Today began with the promise of being a little cooler than yesterday: instead of a glassy sea before us, the surface was wind rippled right up to the surf line, promising cooling breezes to help us on our way. Alas, this was not to be. By 9:30 AM the first mile or so of ocean next to the land was again still and glassy. And we were hot.
Our first rest came at Julia Pfeiffer Burns State Park where a brief detour down a trail and through a culvert under the highway took us to the beach overlook. Below us lay a nice little pocket beach. On the south end of the beach a small stream plunged from the cliff to the sands below.
The rest of the day was devoted almost solely to trodding south. By and large the shoulder of the highway was relatively wide and the traffic, in this area of sight-seeing, slow. The real show for us ranged from perhaps ½ to 3 miles offshore. All afternoon we watched as whales spouted and curled their long bodies above the sea?s surface. We were told that they were feeding at the line between the outer warm-water current and the inner, cooler current. Apparently krill, the whale?s food, concentrates at this current boundary line.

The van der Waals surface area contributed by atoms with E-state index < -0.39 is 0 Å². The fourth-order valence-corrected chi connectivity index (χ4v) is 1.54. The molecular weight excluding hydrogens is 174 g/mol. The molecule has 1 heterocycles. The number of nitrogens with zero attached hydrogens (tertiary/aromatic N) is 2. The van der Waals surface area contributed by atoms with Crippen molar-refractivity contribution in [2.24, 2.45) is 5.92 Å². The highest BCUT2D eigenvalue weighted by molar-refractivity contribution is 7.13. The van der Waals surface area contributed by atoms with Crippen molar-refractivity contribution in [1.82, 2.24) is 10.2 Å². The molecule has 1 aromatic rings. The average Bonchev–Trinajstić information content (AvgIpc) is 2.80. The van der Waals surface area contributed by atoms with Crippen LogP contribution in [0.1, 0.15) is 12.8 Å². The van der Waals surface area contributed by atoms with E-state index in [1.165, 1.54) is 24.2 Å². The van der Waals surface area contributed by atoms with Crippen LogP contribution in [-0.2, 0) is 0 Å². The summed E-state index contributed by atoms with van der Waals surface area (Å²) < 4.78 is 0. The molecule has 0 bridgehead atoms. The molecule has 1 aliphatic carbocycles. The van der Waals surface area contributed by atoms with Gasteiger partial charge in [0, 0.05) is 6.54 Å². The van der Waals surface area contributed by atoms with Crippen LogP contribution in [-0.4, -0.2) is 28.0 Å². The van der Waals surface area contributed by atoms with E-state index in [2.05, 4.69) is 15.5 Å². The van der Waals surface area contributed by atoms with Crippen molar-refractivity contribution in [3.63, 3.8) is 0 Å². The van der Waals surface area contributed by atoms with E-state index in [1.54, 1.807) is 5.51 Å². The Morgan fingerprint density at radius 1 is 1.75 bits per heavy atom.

After we joined up again with the Melmobile and reached our campsite at Plaskett Creek, the passenger-door window jumped its track, leaving us with an unlockable vehicle. Steve Jones brought out his extensive tool kit and with Mel?s help was able to put the window apparatus back together again. We will see how permanent a fix he has achieved as the days go by.
Special thanks today to Paul Stewart, Julie Zeigler and their children, Shaylyn and Sophie, for stopping in the heat of the afternoon and giving us refreshing, cool drinks, and to Tiger for chatting with us in the morning and stopping on his way south in the afternoon and giving us his book of poetry. (Jon Breyfogle; photos by Linda Hanes)
Left: Hiking Route 1in the hot sun; Right: Waterfall in Julia P Burns State Park